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Trade and Comparative Advantage

by: Tim Ford

Trade and Comparative Advantage ECON 21000

Marketplace > Purdue University > ECON 21000 > Trade and Comparative Advantage
Tim Ford
GPA 3.3
Principles Of Economics
Benjamin Van Kammen

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Discussing the benefits of trade between specific parties. For now, this is not taking into account money, rather its just benefitting from one another's skills and specialization.
Principles Of Economics
Benjamin Van Kammen
Class Notes
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This 16 page Class Notes was uploaded by Tim Ford on Friday September 18, 2015. The Class Notes belongs to ECON 21000 at Purdue University taught by Benjamin Van Kammen in Summer 2015. Since its upload, it has received 40 views.


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Date Created: 09/18/15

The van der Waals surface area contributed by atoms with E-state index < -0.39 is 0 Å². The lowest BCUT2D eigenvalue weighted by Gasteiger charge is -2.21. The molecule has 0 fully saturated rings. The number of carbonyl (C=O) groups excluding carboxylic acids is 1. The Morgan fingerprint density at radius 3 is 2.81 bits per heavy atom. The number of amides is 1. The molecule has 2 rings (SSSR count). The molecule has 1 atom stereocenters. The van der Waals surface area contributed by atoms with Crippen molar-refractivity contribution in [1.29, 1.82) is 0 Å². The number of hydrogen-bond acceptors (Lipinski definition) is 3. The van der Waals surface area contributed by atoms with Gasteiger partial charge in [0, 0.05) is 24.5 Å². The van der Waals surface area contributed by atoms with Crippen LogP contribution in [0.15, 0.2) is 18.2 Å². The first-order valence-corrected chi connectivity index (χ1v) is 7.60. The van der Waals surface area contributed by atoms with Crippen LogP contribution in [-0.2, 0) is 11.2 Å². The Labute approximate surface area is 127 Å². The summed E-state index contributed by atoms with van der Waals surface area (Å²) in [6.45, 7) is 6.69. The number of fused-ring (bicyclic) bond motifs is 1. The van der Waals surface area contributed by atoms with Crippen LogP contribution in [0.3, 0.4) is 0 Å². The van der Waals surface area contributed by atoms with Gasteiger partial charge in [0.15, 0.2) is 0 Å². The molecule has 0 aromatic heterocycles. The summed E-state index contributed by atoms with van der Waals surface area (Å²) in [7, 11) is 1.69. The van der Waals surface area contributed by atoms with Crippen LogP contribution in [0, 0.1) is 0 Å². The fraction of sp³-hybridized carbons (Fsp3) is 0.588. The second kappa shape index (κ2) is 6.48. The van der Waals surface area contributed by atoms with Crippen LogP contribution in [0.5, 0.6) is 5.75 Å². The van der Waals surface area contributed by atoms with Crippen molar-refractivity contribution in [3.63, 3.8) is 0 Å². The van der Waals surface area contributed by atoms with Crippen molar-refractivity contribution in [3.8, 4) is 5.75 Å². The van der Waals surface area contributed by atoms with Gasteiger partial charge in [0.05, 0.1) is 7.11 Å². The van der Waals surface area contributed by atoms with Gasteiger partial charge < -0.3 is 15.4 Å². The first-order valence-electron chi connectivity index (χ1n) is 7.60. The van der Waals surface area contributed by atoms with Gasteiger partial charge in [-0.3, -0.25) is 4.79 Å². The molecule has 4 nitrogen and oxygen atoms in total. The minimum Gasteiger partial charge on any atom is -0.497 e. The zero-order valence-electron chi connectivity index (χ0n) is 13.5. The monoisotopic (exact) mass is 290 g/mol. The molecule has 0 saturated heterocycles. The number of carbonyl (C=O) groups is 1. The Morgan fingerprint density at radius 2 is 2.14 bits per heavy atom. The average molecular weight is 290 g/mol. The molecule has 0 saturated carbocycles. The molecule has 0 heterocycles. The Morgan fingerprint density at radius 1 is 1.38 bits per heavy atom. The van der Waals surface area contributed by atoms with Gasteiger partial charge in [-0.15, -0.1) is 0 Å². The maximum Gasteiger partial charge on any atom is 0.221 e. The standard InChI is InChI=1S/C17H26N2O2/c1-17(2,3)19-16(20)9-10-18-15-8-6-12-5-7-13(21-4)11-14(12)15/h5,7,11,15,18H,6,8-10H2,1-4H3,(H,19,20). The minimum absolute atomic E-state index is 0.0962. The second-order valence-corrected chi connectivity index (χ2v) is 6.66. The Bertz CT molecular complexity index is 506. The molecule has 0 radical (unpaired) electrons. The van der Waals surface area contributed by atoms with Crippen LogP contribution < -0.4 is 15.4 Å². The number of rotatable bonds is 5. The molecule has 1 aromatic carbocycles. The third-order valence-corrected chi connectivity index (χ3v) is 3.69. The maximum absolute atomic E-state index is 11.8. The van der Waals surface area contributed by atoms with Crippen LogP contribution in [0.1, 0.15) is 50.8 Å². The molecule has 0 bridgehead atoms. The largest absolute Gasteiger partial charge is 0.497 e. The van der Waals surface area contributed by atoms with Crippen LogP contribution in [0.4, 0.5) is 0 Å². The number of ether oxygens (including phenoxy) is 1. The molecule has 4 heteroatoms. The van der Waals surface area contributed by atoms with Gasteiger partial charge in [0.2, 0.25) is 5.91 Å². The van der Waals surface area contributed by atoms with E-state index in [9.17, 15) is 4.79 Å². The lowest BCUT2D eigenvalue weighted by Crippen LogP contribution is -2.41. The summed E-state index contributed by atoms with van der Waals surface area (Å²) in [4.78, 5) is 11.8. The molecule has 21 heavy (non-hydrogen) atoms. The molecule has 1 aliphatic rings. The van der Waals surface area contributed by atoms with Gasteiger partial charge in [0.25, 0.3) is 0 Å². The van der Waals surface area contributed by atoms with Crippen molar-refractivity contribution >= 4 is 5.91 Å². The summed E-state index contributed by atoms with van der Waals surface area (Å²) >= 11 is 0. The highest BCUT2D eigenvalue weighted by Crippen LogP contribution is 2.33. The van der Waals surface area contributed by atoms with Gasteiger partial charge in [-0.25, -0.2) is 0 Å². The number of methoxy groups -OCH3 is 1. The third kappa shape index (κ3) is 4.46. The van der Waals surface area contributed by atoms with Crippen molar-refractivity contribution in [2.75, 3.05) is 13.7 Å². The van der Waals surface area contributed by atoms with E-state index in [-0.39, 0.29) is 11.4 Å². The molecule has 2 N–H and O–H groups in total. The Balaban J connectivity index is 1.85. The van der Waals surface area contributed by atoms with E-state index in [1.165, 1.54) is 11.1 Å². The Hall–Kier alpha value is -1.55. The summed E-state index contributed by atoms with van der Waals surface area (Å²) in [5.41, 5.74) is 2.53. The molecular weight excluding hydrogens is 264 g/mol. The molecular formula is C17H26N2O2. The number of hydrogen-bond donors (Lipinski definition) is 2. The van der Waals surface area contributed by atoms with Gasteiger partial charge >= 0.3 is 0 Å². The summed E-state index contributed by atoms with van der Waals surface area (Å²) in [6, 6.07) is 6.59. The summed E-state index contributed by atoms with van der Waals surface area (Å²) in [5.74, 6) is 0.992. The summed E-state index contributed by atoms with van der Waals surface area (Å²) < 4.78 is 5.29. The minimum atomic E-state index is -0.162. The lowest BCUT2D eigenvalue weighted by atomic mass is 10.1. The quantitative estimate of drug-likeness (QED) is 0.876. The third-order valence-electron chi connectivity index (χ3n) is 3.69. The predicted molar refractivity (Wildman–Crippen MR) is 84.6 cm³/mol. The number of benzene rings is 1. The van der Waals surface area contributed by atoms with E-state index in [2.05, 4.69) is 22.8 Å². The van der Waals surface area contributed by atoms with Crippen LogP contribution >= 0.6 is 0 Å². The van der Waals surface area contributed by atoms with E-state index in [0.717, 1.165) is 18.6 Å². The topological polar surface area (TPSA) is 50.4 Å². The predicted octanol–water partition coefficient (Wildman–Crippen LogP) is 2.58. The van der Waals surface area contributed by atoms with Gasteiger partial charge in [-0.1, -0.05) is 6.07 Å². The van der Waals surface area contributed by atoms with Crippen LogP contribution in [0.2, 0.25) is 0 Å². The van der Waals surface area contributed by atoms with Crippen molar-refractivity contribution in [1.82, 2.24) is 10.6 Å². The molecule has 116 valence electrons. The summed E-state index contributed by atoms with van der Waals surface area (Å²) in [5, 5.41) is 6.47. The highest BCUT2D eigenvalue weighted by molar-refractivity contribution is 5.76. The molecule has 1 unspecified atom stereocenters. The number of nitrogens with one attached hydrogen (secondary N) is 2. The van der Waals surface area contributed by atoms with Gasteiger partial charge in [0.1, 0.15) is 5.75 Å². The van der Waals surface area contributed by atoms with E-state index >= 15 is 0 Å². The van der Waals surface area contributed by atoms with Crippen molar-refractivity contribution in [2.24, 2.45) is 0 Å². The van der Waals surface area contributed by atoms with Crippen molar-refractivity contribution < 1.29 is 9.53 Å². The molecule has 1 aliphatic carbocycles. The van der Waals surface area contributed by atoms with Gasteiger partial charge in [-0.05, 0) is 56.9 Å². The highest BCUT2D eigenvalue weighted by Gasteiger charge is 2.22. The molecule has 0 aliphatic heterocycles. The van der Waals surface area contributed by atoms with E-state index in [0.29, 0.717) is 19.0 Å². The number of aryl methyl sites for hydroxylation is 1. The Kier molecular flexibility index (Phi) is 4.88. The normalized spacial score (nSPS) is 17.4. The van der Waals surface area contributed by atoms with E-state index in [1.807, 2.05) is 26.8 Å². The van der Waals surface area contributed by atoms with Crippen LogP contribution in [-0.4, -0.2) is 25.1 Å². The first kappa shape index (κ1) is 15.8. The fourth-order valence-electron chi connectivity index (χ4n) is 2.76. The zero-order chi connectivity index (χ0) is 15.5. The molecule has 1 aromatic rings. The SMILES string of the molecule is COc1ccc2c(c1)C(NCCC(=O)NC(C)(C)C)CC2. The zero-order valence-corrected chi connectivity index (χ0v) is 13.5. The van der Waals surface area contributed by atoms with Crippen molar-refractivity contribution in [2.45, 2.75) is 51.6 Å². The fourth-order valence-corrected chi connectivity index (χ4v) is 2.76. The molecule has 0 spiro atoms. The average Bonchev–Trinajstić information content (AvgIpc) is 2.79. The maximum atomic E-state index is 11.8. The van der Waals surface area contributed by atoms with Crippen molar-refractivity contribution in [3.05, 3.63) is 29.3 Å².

Trade and Comparative Advantage PRINCIPLES OF ECONOMICS ECON 210 BEN VAN KAIVIIVIEN PHD The incentive to trade holding the aggregate quantity of goods constant The economy is populated by individuals that want various goods Each individual values each unit of each good differently Voluntary trade enables goods to flow from individuals that value them less to individuals that value them more We have no reason to expect the initial allocation of goods to be optimal ie based on maximizing the aggregate value of the goods Trade allows individuals to compare the goods they have to goods available from others in terms of value Value is in terms of what each individual would be willing to give up in order to get them When two individuals observe a double coincidence of wants they will voluntarily trade with each partner receiving something he values more in exchange for something he values less The posttrade allocation is an improvement in terms of the values the individuals place on the goods they own Example professional sports There seem to be at least 2 distinct reasons sports franchises trade players Different objectives On July 22 2013 the Chicago Cubs traded their best starting pitcher Matt Garza to the Texas Rangers for prospects Justin Grimm Mike Olt and CJ Edwards At the time the Cubs were narrowly ahead of the Milwaukee Brewers for last place in the NL Central and the Rangers were trailing the Oakland A s by 3 games in the AL West With the Cubs effectively out of contention for the playoffs yet again Garza s arm was of relatively little use to the Cubs because of their vanishingly small chance of making the playoffs and Garza s expiring contract after which he would be a free agent The Rangers however wanted as much pitching talent as they could get in order to improve their chances of a World Series and were willing to part with promising young players who would theoretically help the Cubs win in a future season when they have a better shot at playoff success Both teams got what they wanted by exchanging Garza for the prospects Example continued Redundancy of goods On November 20 2013 the Rangers and Detroit Tigers both contending teams exchanged first baseman Prince Fielder and second baseman Ian Kinsler This trade was motivated by a common objective of winning in 2014 But the Tigers had too many players suited to playing 1St base and no good options at 239 The Rangers by contrast had phenomenal 2nol base prospect Jurickson Profar in addition to Kinsler After the trade both teams had formidable right sides of their infields Fielder and Profar in Texas and Kinsler and Miguel Cabrera in Detroit Specialization Trade is both more valuable and more important when individuals specialize Specialization increases both the aggregate quantity of goods and the imbalance of their allocation mbalance Specialization means that each individual devotes more of his resources to producing one or a small number of goodlsl Contrast this with self sufficiency in which he devotes a small fraction to each of many goods he wants The result is that each specialist has a lot of what he specializes in but little or none of the other goods at least in the absence of trade Sometimes this condition without trade is also called autarchy More of the goods each individual wants must now be procured by trade Specialization continued ncreased productivity Why would people specialize if the only result is an increased reliance on trade Because a specialist can produce more goods per unit of input than someone who divides his inputs among many productions For concreteness think of the input as the individual s tr e f a person specializes say that he spends 4 times as much time producing this good than before As long as he produces more than 4 times as much of the good he reaps gains from specialization This is a very old principle in economics It s actually the first sentence in the unofficial first modern economics book Adam Smith s The Wealth of Nations quotThe greatest improvements in the productive powers of labour and the greater part of the skill dexterity and judgment with which it is anywhere directed or applied seem to have been the effects of the division of labor page 3 Adam Smith s pin example Smith proceeds with his famous example of pin production concluding that 3 factors explain the gains from specialization Learning by doing The increase of dexterity in every particular workman I Less time lost in transitions between tasks The incentive to adopt labour augmenting technology the costs of which would not be justified by someone undertaking the production part time The gains from specialization are limited by the capacity of individuals to trade though It doesn t do much good if specialists are constrained by consuming only what they produce They lose out considerably on variety and have severely imbalanced consumption The incentive to specialize is lost if you can t trade your output for other goods you want Side point The double coincidence of wants is another limitation but one that can be resolved easily with a medium of exchange ie money Comparative advantage Specialization gets even better The gains from specialization are magnified if individuals can choose what to specialize in Contrast this with the method in Family Guy episode 23 quotDa Boom by which occupations are randomly chosen without considering comparative advantage This is precisely what they should consider when choosing specializations the production they can perform with the lowest opportunity cost Productivity increases even more because people produce the things that they are relatively good at Example A popular way of illustrating this is by specifying unit labor requirements for 2 goods and 2 individuals Each person can divide his time between producing either good and the amount of time required to produce 1 unit can vary across individuals and goods Eg Produces 1 Bookcase in Produces 1 Quilt in Stan 3 hours 6 hours Oliver 6 hours 24 hours Example continued Opp Cost of 1 Bookcase Opp Cost of 1 Quilt Stan 12 Quilt 2 Bookcases Oliver Quilt 4 Bookcases Their opportunity costs are what they forego by producing one good n this example Stan has a comparative advantage at making quilts and Oliver has a comparative advantage at bookcases Oliver has a comparative advantage even though Stan has absolute advantage in both goods But since Stan can t specialize in both goods Oliver will specialize in the one in which his absolute advantage is smaller Example continued iQ ms M Specializing according to comparative advantage allows trade to give them both more of at least 1 good compared to autarchy This can be shown graphically using a Production Possibilities Frontier For Stan and B k Oliver they would look like this i i i 3 6 t 8 6 f4 1397 Assume each has 48 hours to produce goods iQuilts Stan This is the set of all combinations of output for each person given the constraint of 48 hours Slope 12 I I I I I BooIkcasIes 1 2 339 4 s 6 7 8 9 1390 1391 1392 1393 1394 1395 1396 1397 139839 Example continued ndividuals can reach points beyond their PPFs by specializing and trading Both will be willing to trade as long as the terms of trade offer an improvement compared to their own opportunity costs Stan begins with 8 quilts and O bookcases Oliver begins with 8 bookcases and O quilts As long as Stan must give up less than 1 quilt per 2 bookcases he will trade voluntarily And as long as Oliver gets more than 1 quilt per 4 bookcases he will trade voluntarily too So if the terms of trading quilts for bookcases x is between 1lt lt1 4 x 2 both parties will gain from trade with production according to comparative advantage Example concluded Consider an initial allocation in which Stan produces and consumes 6 quilts and 4 bookcases per week Oliver produces 1 12 quilt and 2 bookcases per week If instead Stan specializes by producing 8 quilts and the terms of trade are 1 quilt per 3 bookcases he can trade 1 12 per quilt per week in exchange for E 3 45 bookcases per week Now Stan has 6 12 quilts and 4 12 bookcases Oliver has 1 12 quilts and 3 12 bookcases These combinations were both previously unattainable without trading Conclusion Specialization according to comparative advantage generalizes to trade across international borders As in the preceding example higher consumption is associated with the more productive trading partner ie wages are determined by productivity This issue will be examined in greater detail later in the semester Family Guy Comparative Advantage Brian Ah excuse me Mr Mayor We have an outsider who wishes to join our community Peter Welcome to my fair city If you want to become a citizen you have to get a job Man Well before the disaster I was a physician Cleveland That39s terrific We need a doctor Peter We sure do Let39s hope you get it Now pick a job out of the hat Ah quotVillage idiotquot That39s a good one On Tuesdays you get to wave your penis at traffic Congratulations Back Why Do Not Own One of These Back